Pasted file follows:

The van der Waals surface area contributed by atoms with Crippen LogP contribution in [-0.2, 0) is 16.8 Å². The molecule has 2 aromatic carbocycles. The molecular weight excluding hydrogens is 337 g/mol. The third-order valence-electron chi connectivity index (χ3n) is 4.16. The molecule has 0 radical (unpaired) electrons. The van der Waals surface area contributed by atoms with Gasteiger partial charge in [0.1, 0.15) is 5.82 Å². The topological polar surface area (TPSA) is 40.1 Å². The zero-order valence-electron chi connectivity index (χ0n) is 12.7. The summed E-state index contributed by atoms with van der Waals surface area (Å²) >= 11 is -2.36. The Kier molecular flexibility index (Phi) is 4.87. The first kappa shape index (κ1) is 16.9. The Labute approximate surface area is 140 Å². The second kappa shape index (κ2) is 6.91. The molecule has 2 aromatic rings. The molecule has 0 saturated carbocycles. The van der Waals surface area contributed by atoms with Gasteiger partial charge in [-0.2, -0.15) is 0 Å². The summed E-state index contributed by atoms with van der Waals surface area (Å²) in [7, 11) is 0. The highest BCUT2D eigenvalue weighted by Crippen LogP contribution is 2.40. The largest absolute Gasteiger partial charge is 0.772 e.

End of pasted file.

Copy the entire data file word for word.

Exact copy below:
The van der Waals surface area contributed by atoms with Crippen LogP contribution in [-0.2, 0) is 16.8 Å². The molecule has 2 aromatic carbocycles. The molecular weight excluding hydrogens is 337 g/mol. The third-order valence-electron chi connectivity index (χ3n) is 4.16. The molecule has 0 radical (unpaired) electrons. The van der Waals surface area contributed by atoms with Gasteiger partial charge in [0.1, 0.15) is 5.82 Å². The topological polar surface area (TPSA) is 40.1 Å². The zero-order valence-electron chi connectivity index (χ0n) is 12.7. The summed E-state index contributed by atoms with van der Waals surface area (Å²) >= 11 is -2.36. The Kier molecular flexibility index (Phi) is 4.87. The first kappa shape index (κ1) is 16.9. The Labute approximate surface area is 140 Å². The second kappa shape index (κ2) is 6.91. The molecule has 2 aromatic rings. The molecule has 0 saturated carbocycles. The van der Waals surface area contributed by atoms with Gasteiger partial charge in [-0.2, -0.15) is 0 Å². The summed E-state index contributed by atoms with van der Waals surface area (Å²) in [7, 11) is 0. The highest BCUT2D eigenvalue weighted by Crippen LogP contribution is 2.40. The largest absolute Gasteiger partial charge is 0.772 e.